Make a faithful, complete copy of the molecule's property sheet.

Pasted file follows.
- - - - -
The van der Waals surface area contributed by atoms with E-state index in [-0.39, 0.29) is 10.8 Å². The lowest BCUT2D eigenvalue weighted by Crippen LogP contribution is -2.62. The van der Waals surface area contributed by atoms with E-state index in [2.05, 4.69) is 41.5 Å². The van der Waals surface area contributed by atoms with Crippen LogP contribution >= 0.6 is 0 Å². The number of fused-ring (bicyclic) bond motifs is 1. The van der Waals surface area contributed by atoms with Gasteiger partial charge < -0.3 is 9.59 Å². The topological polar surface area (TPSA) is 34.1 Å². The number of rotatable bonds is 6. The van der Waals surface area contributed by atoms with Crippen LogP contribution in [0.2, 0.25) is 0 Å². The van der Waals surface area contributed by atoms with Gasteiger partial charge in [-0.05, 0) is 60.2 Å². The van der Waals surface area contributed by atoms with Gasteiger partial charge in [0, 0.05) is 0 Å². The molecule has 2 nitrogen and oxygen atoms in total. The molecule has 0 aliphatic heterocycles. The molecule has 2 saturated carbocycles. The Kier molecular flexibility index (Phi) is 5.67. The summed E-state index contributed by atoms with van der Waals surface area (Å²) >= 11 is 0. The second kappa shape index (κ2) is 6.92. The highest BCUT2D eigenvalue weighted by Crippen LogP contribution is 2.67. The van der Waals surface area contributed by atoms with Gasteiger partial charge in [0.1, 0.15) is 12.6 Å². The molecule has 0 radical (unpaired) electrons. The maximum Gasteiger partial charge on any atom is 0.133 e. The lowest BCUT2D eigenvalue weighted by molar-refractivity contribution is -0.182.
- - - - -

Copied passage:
The van der Waals surface area contributed by atoms with E-state index in [-0.39, 0.29) is 10.8 Å². The lowest BCUT2D eigenvalue weighted by Crippen LogP contribution is -2.62. The van der Waals surface area contributed by atoms with E-state index in [2.05, 4.69) is 41.5 Å². The van der Waals surface area contributed by atoms with Crippen LogP contribution >= 0.6 is 0 Å². The number of fused-ring (bicyclic) bond motifs is 1. The van der Waals surface area contributed by atoms with Gasteiger partial charge < -0.3 is 9.59 Å². The topological polar surface area (TPSA) is 34.1 Å². The number of rotatable bonds is 6. The van der Waals surface area contributed by atoms with Crippen LogP contribution in [0.2, 0.25) is 0 Å². The van der Waals surface area contributed by atoms with Gasteiger partial charge in [-0.05, 0) is 60.2 Å². The van der Waals surface area contributed by atoms with Gasteiger partial charge in [0, 0.05) is 0 Å². The molecule has 2 nitrogen and oxygen atoms in total. The molecule has 0 aliphatic heterocycles. The molecule has 2 saturated carbocycles. The Kier molecular flexibility index (Phi) is 5.67. The summed E-state index contributed by atoms with van der Waals surface area (Å²) >= 11 is 0. The second kappa shape index (κ2) is 6.92. The highest BCUT2D eigenvalue weighted by Crippen LogP contribution is 2.67. The van der Waals surface area contributed by atoms with Gasteiger partial charge in [0.1, 0.15) is 12.6 Å². The molecule has 0 radical (unpaired) electrons. The maximum Gasteiger partial charge on any atom is 0.133 e. The lowest BCUT2D eigenvalue weighted by molar-refractivity contribution is -0.182.